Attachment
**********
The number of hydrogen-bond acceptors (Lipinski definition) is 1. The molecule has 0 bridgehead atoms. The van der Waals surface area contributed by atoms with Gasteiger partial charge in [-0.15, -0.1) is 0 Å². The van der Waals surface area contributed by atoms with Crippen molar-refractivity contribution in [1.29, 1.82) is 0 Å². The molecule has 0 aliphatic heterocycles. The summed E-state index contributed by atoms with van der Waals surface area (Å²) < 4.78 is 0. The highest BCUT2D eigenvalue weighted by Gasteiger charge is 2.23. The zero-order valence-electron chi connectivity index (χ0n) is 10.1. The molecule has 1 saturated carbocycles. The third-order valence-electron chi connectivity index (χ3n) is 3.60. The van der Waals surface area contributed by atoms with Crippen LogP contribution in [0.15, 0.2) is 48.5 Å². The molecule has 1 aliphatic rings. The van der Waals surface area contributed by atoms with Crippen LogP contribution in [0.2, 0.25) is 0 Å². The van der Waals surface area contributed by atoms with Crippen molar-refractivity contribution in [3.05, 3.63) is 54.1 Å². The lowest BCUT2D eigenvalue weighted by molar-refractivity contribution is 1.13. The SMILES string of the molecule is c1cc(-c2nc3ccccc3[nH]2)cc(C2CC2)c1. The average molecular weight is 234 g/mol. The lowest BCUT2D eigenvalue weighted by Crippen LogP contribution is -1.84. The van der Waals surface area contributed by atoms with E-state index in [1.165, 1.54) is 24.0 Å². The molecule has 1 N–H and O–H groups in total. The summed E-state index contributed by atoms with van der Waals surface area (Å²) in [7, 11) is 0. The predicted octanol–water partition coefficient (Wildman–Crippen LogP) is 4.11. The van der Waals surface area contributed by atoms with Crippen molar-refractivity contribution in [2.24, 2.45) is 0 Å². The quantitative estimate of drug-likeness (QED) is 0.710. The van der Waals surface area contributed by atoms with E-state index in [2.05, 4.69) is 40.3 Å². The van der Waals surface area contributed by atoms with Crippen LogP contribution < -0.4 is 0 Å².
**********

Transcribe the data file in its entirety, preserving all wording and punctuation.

The number of hydrogen-bond acceptors (Lipinski definition) is 1. The molecule has 0 bridgehead atoms. The van der Waals surface area contributed by atoms with Gasteiger partial charge in [-0.15, -0.1) is 0 Å². The van der Waals surface area contributed by atoms with Crippen molar-refractivity contribution in [1.29, 1.82) is 0 Å². The molecule has 0 aliphatic heterocycles. The summed E-state index contributed by atoms with van der Waals surface area (Å²) < 4.78 is 0. The highest BCUT2D eigenvalue weighted by Gasteiger charge is 2.23. The zero-order valence-electron chi connectivity index (χ0n) is 10.1. The molecule has 1 saturated carbocycles. The third-order valence-electron chi connectivity index (χ3n) is 3.60. The van der Waals surface area contributed by atoms with Crippen LogP contribution in [0.15, 0.2) is 48.5 Å². The molecule has 1 aliphatic rings. The van der Waals surface area contributed by atoms with Crippen LogP contribution in [0.2, 0.25) is 0 Å². The van der Waals surface area contributed by atoms with Crippen molar-refractivity contribution in [3.05, 3.63) is 54.1 Å². The lowest BCUT2D eigenvalue weighted by molar-refractivity contribution is 1.13. The SMILES string of the molecule is c1cc(-c2nc3ccccc3[nH]2)cc(C2CC2)c1. The average molecular weight is 234 g/mol. The lowest BCUT2D eigenvalue weighted by Crippen LogP contribution is -1.84. The van der Waals surface area contributed by atoms with E-state index in [1.165, 1.54) is 24.0 Å². The molecule has 1 N–H and O–H groups in total. The summed E-state index contributed by atoms with van der Waals surface area (Å²) in [7, 11) is 0. The predicted octanol–water partition coefficient (Wildman–Crippen LogP) is 4.11. The van der Waals surface area contributed by atoms with Crippen molar-refractivity contribution in [2.24, 2.45) is 0 Å². The quantitative estimate of drug-likeness (QED) is 0.710. The van der Waals surface area contributed by atoms with E-state index in [2.05, 4.69) is 40.3 Å². The van der Waals surface area contributed by atoms with Crippen LogP contribution < -0.4 is 0 Å².